I see this as an opportunity, investors are relaxed at its bullet-proof business model - but surely the intangible brand damage is huge. Where possible, people will think twice in the future about flying with Ryanair, I know I did! Also today the CAA has gotten involved, belatedly, as the PR mess gets out of control.

These kind of affairs rarely end well for a business, long-term Ryanair has a superior business model with its ruthless cost focus, but brand damage and perhaps a need to change its model to keep pilots a bit happier are going to cause problems - an 8% odd shareprice hit

Wednesday 27 September 2017

Run on the Pound? Yeah, Right

As McDonnell solemnly gears up for a flight of capital, let it not be forgotten he positively welcomes the 'forthcoming crisis of capitalism'.  He's stirring it now so that he'd be 'justified' in taking extraordinary measures on Day 1.   And what measures they'd be!

Run on the Pound?  Nothing would suit him better.


Tuesday 26 September 2017

ICO's - a 19th century fraud for the 21st century

What is an ICO?

It is an Initial Coin Offering, coming off the back of the wild success of Bitcoin, there are literally hundreds of companies now marketing their own currency for you to buy instead of Dollars or Euros or even Pound Sterling if your desperate.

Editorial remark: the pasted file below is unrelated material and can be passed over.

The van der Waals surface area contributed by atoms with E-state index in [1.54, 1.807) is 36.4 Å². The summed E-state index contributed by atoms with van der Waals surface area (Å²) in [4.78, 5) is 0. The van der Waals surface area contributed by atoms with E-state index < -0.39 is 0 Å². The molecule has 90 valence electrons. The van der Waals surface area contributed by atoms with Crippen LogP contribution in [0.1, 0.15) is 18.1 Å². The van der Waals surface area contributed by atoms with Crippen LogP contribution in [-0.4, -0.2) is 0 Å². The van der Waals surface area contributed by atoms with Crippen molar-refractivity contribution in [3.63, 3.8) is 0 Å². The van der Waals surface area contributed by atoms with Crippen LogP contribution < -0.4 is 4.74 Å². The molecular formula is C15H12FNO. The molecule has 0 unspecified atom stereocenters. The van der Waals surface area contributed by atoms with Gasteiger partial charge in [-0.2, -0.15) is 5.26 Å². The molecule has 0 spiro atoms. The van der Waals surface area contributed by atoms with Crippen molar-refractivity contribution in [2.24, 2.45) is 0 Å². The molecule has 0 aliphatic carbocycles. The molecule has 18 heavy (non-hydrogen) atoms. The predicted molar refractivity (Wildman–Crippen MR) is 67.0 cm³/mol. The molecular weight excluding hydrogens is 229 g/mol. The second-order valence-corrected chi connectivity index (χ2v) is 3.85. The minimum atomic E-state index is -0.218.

These offering basically allow you to buy early into a currency at a discount to future price. The idea being that Bitcoins could be bought for $20 as recently as six years ago, now they are going for $4000 dollars. As supply is limited by the blockchain and algorithmic programming backing them, you will be onto a winner if you buy early.

Hence the ICO's. The money from the ICO's is spent broadly on marketing the new-fangled currency. This is of course, by its very definition, a Ponzi-Scheme. There is no intrinsic value, just what the next fool is willing to pay. It is not even shiny like gold with alternate uses, it is just bits of data.

In 1817 we had the Poyais scandal, which was both a master fraud and a good allegory, a non-existent but promising new land was to be explored and financed by Bonds issued in London. Many people, desperate for yielding investments, joined in. OF course, there was no such place and fools were parted from their money.

ICO's are the same idea, they are playing on the success of bitcoin, which is different. There is no trust in bitcoin, the whole system is open, no one controls it - indeed the inventor fled into anonymity. There is no Bitcoin company owner making profits, these have been left for everyone else. It is indeed almost surreal.

The other ICO's all require the issuing company to do something in order for trades to happen, to take a margin in some way. Thus they are not really currencies and over time there will be a route for the owners of the company to hold to ransom the owners of THEIR currency.

It is a huge scandal this crypto-currency arena, not one I have yet touched although Bitcoin does stand out as different.

Monday 25 September 2017

Kremlin-Watching Corbyn

source:  Wiki
All the old Kremlin-watching skills - and speculation - will be in play this week, trying to figure out what the McDonnell Machine is going to do next with its potent position in British politics, its momentum, if you like.  There are several puzzles / runes to be read.